Fiction

Flash Fiction, 1st place - Anju Natarajan '22

The umbrella broke in the wind. The spokes curled and crumbled, the sidewalk reflecting its twisted silhouette. She hurriedly dropped the object, as it was rendered useless. Pulling her dark, black hat further over their face to shield the rain, she walked. Black lace covered her face, the same lace adorning her legs. Looking down as she walked, she finally arrived. Rows of headstones glistened in the rain, water drops rolling down them at an unfathomable pace. Someone offered her an umbrella, but she refused. The crowd opened for her, letting her walk to the front. As she walked, she felt sympathetic pats on her back and shoulders, the sound of gentle crying echoing throughout.

Flash Fiction, 1st place - Ella McDaniel '22

Sometime that morning, they forgot their own name. It wasn’t sudden or anything. It was as simple as forgetting to unload the dishwasher or letting wet clothes sit in the washing machine overnight. Maybe forgetting one’s own name would be startling, but maybe it was for the best. Some things are best meant to be forgotten. They went downstairs, carefully running the pads of their fingers over the textured wood railing, and noted that sensation. They checked the dishwasher: empty. The clothes were folded. Everything was neat, tidy like it was meant to be that way. These things were done with purpose, with resolve.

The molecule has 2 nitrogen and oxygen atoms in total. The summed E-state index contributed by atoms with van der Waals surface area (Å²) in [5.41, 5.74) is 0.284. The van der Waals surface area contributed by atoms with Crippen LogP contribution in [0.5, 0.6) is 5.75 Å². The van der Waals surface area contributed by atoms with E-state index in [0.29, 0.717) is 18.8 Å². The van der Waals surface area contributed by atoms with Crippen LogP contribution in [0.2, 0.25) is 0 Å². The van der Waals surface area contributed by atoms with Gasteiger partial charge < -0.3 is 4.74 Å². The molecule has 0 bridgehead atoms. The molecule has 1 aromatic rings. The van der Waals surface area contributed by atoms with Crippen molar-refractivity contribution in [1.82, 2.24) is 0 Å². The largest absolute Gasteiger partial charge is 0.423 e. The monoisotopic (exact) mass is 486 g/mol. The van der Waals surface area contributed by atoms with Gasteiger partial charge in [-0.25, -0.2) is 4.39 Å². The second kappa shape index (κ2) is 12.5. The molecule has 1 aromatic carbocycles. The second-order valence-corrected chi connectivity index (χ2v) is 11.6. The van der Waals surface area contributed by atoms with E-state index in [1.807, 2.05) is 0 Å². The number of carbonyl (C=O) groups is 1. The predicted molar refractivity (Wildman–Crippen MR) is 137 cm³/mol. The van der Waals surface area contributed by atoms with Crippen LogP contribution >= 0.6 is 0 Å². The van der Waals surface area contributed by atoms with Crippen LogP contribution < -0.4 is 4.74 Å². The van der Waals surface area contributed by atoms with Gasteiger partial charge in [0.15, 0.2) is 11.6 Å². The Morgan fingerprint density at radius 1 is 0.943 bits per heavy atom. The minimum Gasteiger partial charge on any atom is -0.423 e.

Flash Fiction, 2nd place - Katherine Becker '22

Everything was a reminder of what was left of her childhood. She was trying to forget, grow up, move on, but nothing around her would allow her to progress. It was everlasting, her childhood memories. Inescapable. Even as she grew up, seventeen now, the remnants remained, little pieces of patchwork fabric left sewn into the stairway, the teapot sitting on the kitchen table, the American flag that hung out front of the house. 

Flash Fiction - Catherine Horner '22

“Just don’t look over the railing.”

Just. As though you could pare down the psyche. As though you could erase all doubt with some upward tilt around the jugular. Heavens! If I avert my eyes from the railing, what I may imagine beneath me! I could quite paint a picture of Hell. Snakes and the mane of Medusa. Let there at least exist a bottom, whether lethal jaws or folds of grass. Because if an abyss stirs on the other side of this precipice, then I may plunge out of fear. Shoot me now! Shoot me now! I cannot bear this purgatory. I would rather face death than this continual pain. May I fall into the inviting arms of Death, sickly and dear to my quaking pulse. Take this pulse! I cannot bear the sound. Spare me from the inescapable toll! I would fall to my knees and beg to God that he remove me, take me wherever, but in my hysteria, I would surely lose step and plummet if I tried to find the floor. The railing rattles in the wake of emotion; what architectural folly to believe my will, my fear would not overcome its feeble structure. Look, I can see the screws shaking. One just burst from its place.

Flash Fiction - Stella Williams '24